The most avoided event for young boys and perhaps girls as well was the looming of the haircut. That’s why I cannot remember this ever happening when I was very young. I am sure it was done and most likely by my mother or perhaps even dad. There were vague references to a terracotta flower pot being used to snip around the perimeter after it was placed on the hapless victim. Money was scarce and seen as a waste spending it on kid’s hair.

Adults would go to a barber and a women’s hairdo were referred to in French as in coiffure or bouffant to give it a special and heightened sense of feminine importance. With men it would be a shave and a cut. A flick knife with a frighteningly long blade would be sharpened in front of the victim on a leather belt before the stubble or beard would be tackled. You would not want to have a violent disagreement with the barber and politically savvy positions would be taken at all times. The barber would politely ask ‘brush good and warm today, Sir?’ The reply was always a mumbled, ‘yes, very nice and warm.’ The brush would be soaped up in warm water and rubbed around the palm of the barber’s hand or a special dish to get a nice lather, not too sloppy nor too firm. There were skills involved that seem to have got lost.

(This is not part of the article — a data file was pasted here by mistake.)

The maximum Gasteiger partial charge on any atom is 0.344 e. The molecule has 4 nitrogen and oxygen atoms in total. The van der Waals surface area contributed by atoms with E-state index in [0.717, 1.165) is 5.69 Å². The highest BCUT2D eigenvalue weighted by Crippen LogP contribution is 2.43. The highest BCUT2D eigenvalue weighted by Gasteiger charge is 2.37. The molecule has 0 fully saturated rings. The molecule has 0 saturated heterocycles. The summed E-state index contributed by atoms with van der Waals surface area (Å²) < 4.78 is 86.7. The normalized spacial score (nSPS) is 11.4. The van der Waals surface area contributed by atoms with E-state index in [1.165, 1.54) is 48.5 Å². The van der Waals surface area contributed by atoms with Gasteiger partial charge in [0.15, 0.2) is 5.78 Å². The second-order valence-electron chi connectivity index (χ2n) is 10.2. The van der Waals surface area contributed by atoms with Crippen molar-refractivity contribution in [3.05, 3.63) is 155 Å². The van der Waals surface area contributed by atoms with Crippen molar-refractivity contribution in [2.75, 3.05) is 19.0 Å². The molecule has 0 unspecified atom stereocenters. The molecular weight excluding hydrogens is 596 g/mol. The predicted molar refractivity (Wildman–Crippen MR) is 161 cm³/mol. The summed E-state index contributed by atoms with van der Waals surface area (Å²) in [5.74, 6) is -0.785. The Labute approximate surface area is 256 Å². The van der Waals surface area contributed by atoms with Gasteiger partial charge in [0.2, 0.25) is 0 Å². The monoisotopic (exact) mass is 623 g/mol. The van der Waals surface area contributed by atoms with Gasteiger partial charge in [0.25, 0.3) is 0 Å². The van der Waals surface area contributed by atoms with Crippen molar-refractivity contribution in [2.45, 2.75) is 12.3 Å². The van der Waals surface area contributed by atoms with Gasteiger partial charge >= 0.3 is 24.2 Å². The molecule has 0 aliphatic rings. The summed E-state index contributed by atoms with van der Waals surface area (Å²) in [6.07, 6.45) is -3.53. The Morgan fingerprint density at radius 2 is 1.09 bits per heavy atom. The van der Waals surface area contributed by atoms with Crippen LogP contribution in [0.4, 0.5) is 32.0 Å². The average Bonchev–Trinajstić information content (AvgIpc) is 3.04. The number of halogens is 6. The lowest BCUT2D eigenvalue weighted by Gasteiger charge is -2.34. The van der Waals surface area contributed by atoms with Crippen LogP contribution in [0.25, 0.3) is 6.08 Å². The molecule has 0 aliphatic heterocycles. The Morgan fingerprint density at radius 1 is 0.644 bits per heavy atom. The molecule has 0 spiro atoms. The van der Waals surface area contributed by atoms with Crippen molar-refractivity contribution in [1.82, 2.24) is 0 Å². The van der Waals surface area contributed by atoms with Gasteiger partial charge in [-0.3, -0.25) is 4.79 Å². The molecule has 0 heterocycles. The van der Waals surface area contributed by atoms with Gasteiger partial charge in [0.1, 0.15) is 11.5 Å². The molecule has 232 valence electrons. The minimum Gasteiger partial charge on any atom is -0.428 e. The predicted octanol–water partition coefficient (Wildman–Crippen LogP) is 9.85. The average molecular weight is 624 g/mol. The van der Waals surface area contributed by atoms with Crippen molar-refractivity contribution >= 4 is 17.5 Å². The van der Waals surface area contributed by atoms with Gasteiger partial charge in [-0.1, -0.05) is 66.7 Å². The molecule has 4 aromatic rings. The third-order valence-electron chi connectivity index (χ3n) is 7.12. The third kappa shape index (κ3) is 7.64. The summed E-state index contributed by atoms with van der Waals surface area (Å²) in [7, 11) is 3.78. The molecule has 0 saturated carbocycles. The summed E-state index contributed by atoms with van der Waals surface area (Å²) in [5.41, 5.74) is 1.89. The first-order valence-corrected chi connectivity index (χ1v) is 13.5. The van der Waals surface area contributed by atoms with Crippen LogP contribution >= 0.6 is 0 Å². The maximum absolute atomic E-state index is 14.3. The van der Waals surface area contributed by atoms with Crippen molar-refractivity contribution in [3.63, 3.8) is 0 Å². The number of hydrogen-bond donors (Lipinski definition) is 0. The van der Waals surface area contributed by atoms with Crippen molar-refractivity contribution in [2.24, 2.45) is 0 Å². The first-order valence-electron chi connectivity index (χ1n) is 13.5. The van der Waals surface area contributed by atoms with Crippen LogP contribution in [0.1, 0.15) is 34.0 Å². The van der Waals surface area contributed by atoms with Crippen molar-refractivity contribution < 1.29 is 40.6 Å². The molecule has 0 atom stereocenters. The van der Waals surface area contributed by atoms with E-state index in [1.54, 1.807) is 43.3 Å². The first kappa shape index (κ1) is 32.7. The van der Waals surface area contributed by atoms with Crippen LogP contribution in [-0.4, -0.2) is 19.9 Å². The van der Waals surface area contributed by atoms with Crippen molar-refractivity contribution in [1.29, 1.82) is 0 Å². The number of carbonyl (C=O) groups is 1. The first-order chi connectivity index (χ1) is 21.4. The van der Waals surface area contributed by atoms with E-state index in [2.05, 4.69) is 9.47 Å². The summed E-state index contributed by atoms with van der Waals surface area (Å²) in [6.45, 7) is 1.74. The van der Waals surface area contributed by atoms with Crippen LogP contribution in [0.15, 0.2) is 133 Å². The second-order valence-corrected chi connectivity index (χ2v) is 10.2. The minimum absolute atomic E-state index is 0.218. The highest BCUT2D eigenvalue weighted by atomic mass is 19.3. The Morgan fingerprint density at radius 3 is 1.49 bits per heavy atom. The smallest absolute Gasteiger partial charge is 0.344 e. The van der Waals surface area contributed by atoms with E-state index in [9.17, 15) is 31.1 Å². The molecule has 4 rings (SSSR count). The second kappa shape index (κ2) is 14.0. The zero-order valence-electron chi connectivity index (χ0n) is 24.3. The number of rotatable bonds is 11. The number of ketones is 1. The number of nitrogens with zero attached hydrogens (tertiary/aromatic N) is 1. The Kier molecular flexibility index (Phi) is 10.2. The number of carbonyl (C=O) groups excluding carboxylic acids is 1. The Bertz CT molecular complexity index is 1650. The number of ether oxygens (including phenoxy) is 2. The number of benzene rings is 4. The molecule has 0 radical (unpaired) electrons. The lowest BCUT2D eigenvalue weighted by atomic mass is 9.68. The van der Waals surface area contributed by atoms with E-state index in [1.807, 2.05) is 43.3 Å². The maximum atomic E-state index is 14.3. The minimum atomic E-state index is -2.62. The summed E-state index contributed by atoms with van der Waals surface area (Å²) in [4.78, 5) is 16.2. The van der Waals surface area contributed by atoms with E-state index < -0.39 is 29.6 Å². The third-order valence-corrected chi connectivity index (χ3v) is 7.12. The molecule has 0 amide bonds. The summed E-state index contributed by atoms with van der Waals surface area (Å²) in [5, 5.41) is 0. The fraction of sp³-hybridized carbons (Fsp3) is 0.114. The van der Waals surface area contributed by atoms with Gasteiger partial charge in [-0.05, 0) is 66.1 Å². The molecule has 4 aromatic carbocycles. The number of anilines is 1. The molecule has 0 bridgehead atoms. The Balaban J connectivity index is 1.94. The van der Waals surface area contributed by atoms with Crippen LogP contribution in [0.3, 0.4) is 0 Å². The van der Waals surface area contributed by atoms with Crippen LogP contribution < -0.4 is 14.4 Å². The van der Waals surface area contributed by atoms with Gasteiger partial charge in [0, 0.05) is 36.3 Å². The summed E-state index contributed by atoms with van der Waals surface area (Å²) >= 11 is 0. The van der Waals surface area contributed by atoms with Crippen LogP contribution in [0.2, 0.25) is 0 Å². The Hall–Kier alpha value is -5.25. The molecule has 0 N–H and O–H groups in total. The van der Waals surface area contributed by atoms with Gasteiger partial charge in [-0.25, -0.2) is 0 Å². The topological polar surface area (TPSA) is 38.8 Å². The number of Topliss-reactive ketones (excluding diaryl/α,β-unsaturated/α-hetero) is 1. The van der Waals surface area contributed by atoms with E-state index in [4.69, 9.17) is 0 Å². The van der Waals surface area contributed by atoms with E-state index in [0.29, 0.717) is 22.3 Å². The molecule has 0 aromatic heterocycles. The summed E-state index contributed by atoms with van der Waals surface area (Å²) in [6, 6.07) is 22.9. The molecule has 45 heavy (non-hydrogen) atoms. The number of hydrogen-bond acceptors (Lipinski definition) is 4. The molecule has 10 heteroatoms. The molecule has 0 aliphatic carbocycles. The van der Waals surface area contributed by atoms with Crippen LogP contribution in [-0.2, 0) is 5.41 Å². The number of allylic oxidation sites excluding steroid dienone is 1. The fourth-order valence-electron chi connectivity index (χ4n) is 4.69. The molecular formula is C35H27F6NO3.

However, my last haircut a few days ago, those lost skills were re-discovered. I had held off as long as possible but after Helvi’s remark I looked like a Hottentot, I felt I should really get a cut, especially as our fiftieth marital milestone had been reached. I decided to try a new barber shop. It looked rather snazzy and had a computerised system with special rewards for loyal customers. Now-a-days, any business has to have some gimmick and what more gimmicky than having some connection with the electronic world, especially a computer. I punched in my name and phone number. Out came a ticket with a number and I sat down waiting for my turn.